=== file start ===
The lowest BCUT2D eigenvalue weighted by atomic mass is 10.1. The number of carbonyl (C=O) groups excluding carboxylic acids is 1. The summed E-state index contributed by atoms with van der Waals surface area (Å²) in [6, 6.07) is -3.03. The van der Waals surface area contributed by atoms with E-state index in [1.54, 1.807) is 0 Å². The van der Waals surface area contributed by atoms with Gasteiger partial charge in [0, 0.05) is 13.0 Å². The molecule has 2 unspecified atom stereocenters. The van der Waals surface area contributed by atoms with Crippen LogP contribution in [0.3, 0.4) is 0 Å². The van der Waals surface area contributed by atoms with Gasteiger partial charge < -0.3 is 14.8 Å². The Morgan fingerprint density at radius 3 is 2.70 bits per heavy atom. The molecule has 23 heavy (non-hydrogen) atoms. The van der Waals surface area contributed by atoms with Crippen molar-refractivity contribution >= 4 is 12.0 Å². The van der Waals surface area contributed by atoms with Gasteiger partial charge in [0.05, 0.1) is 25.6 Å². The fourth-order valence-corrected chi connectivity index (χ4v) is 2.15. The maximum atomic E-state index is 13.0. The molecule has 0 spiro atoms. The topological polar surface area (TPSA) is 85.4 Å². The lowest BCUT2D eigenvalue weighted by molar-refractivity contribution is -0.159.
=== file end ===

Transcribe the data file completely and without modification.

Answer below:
The lowest BCUT2D eigenvalue weighted by atomic mass is 10.1. The number of carbonyl (C=O) groups excluding carboxylic acids is 1. The summed E-state index contributed by atoms with van der Waals surface area (Å²) in [6, 6.07) is -3.03. The van der Waals surface area contributed by atoms with E-state index in [1.54, 1.807) is 0 Å². The van der Waals surface area contributed by atoms with Gasteiger partial charge in [0, 0.05) is 13.0 Å². The molecule has 2 unspecified atom stereocenters. The van der Waals surface area contributed by atoms with Crippen LogP contribution in [0.3, 0.4) is 0 Å². The van der Waals surface area contributed by atoms with Gasteiger partial charge < -0.3 is 14.8 Å². The Morgan fingerprint density at radius 3 is 2.70 bits per heavy atom. The molecule has 23 heavy (non-hydrogen) atoms. The van der Waals surface area contributed by atoms with Crippen molar-refractivity contribution >= 4 is 12.0 Å². The van der Waals surface area contributed by atoms with Gasteiger partial charge in [0.05, 0.1) is 25.6 Å². The fourth-order valence-corrected chi connectivity index (χ4v) is 2.15. The maximum atomic E-state index is 13.0. The molecule has 0 spiro atoms. The topological polar surface area (TPSA) is 85.4 Å². The lowest BCUT2D eigenvalue weighted by molar-refractivity contribution is -0.159.